Meanwhile, the 55+ multifamily rental indices recovered substantially last year, and are now holding steady: present production climbed three points to 31, expected future production increased three points to 32, current demand for existing units dropped one point to 42 and expected future demand decreased two points to 42.

Buyers are likely returning to the 55+ housing market as home prices begin to improve, helping to unlock some of the pent-up demand from 55+ consumers who have been sitting on the sidelines until they are able to sell their current homes at a more favorable price.

For more information about NAHB’s 55+ HMI survey see

Declining Multifamily Vacancy Rates Point to Future Growth

December 12, 2011

Data from the Survey of Market Absorption (SOMA), produced by the Census Bureau and the Department of Housing and Urban Development, reveal limited weakness in the multifamily sector for the first half of 2011. However, declining multifamily vacancy rates are a hopeful sign for future multifamily market expansion, which is consistent with improving responses reported in NAHB multifamily surveys.

The SOMA tracks completions and market absorption (either units rented or units sold after construction of the property is complete) for multifamily rental and for-sale housing in 5+unit properties. Data released in December report absorptions for the third quarter of 2011 for properties completing construction in the second quarter of 2011.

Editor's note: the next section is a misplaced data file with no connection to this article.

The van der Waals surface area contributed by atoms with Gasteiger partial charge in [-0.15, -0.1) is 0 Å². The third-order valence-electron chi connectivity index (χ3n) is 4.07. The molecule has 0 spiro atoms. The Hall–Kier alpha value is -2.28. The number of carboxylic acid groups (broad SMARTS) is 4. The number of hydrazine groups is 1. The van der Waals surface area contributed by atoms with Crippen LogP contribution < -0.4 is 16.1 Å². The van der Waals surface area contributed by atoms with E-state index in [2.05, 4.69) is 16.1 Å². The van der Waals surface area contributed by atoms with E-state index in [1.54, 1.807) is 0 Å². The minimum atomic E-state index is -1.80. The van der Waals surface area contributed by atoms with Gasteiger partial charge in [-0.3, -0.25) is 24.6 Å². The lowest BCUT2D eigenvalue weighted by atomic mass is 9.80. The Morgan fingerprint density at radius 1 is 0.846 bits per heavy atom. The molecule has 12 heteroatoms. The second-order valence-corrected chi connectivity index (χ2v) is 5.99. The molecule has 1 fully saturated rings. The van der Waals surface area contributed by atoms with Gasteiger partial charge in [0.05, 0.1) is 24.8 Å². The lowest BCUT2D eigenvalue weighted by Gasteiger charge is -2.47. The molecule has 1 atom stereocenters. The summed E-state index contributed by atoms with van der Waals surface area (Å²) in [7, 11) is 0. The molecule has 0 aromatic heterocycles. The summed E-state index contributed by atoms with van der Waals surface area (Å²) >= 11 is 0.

For unfurnished apartments, the SOMA data reveal some softness in the rental market for the first half of 2011. Rental apartments exhibited a fairly stable absorption rate of around 63% for most of 2010, but this rate declined to 56% in the first quarter of 2011 and 50% in the second quarter.

However, this decline in the absorption rate of newly constructed rental apartments occurred during a period in which the rental vacancy rate was also, counterintuitively, falling. From the middle of 2010 until the middle of 2011, the rental vacancy rate fell from 10.6% to 9.2%. This fact suggests that the absorption rate for new apartments, as well as multifamily completions, will soon rise to meet increasing rental demand. As noted earlier, this is consistent with improving measures of multifamily market confidence, according to NAHB surveys.

With respect to for-sale condominium and cooperative multifamily units, the story is also mixed. Completions are at record-lows, with 2nd quarter completions of for-sale multifamily units down more than 90% from levels reported five years ago. Nonetheless, for those units being placed in service, the absorption rate of 61% is at its highest level since the third quarter of 2007.

The owner-occupied vacancy rate for units in 5+ properties is also falling. Reaching a twenty-year high of 10.4% in the final quarter of 2010, the vacancy rate for owner-occupied multifamily units has since declined to 8.6% for the second quarter of 2011.

These data, NAHB survey results, and significant amounts of pent-up housing demand that will emerge as rental demand first, suggest that construction of multifamily units will continue to grow in 2012.